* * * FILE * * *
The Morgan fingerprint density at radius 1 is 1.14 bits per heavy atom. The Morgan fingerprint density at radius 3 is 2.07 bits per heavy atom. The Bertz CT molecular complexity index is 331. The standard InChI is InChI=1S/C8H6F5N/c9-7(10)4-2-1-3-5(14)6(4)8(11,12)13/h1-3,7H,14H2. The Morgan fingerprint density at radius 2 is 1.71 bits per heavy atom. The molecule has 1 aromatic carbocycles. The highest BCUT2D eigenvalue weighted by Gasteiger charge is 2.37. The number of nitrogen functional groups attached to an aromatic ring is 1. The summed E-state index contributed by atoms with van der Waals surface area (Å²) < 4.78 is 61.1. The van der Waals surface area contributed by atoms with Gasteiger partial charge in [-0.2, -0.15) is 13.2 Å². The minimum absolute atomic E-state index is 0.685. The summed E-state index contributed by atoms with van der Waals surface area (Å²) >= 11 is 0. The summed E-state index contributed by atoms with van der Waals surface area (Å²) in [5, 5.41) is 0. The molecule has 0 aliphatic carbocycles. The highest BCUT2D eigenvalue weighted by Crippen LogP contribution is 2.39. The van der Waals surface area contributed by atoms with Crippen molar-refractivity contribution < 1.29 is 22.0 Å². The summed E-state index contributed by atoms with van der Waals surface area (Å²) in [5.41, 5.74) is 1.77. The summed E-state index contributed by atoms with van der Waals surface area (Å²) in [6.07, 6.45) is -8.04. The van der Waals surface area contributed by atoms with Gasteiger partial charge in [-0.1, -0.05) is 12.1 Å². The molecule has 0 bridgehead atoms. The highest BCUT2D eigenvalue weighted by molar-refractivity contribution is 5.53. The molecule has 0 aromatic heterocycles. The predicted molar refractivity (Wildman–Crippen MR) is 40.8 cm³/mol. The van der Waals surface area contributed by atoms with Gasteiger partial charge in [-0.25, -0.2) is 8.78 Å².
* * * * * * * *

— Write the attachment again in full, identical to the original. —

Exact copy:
The Morgan fingerprint density at radius 1 is 1.14 bits per heavy atom. The Morgan fingerprint density at radius 3 is 2.07 bits per heavy atom. The Bertz CT molecular complexity index is 331. The standard InChI is InChI=1S/C8H6F5N/c9-7(10)4-2-1-3-5(14)6(4)8(11,12)13/h1-3,7H,14H2. The Morgan fingerprint density at radius 2 is 1.71 bits per heavy atom. The molecule has 1 aromatic carbocycles. The highest BCUT2D eigenvalue weighted by Gasteiger charge is 2.37. The number of nitrogen functional groups attached to an aromatic ring is 1. The summed E-state index contributed by atoms with van der Waals surface area (Å²) < 4.78 is 61.1. The van der Waals surface area contributed by atoms with Gasteiger partial charge in [-0.2, -0.15) is 13.2 Å². The minimum absolute atomic E-state index is 0.685. The summed E-state index contributed by atoms with van der Waals surface area (Å²) >= 11 is 0. The summed E-state index contributed by atoms with van der Waals surface area (Å²) in [5, 5.41) is 0. The molecule has 0 aliphatic carbocycles. The highest BCUT2D eigenvalue weighted by Crippen LogP contribution is 2.39. The van der Waals surface area contributed by atoms with Crippen molar-refractivity contribution < 1.29 is 22.0 Å². The summed E-state index contributed by atoms with van der Waals surface area (Å²) in [5.41, 5.74) is 1.77. The summed E-state index contributed by atoms with van der Waals surface area (Å²) in [6.07, 6.45) is -8.04. The van der Waals surface area contributed by atoms with Gasteiger partial charge in [-0.1, -0.05) is 12.1 Å². The molecule has 0 bridgehead atoms. The highest BCUT2D eigenvalue weighted by molar-refractivity contribution is 5.53. The molecule has 0 aromatic heterocycles. The predicted molar refractivity (Wildman–Crippen MR) is 40.8 cm³/mol. The van der Waals surface area contributed by atoms with Gasteiger partial charge in [-0.25, -0.2) is 8.78 Å².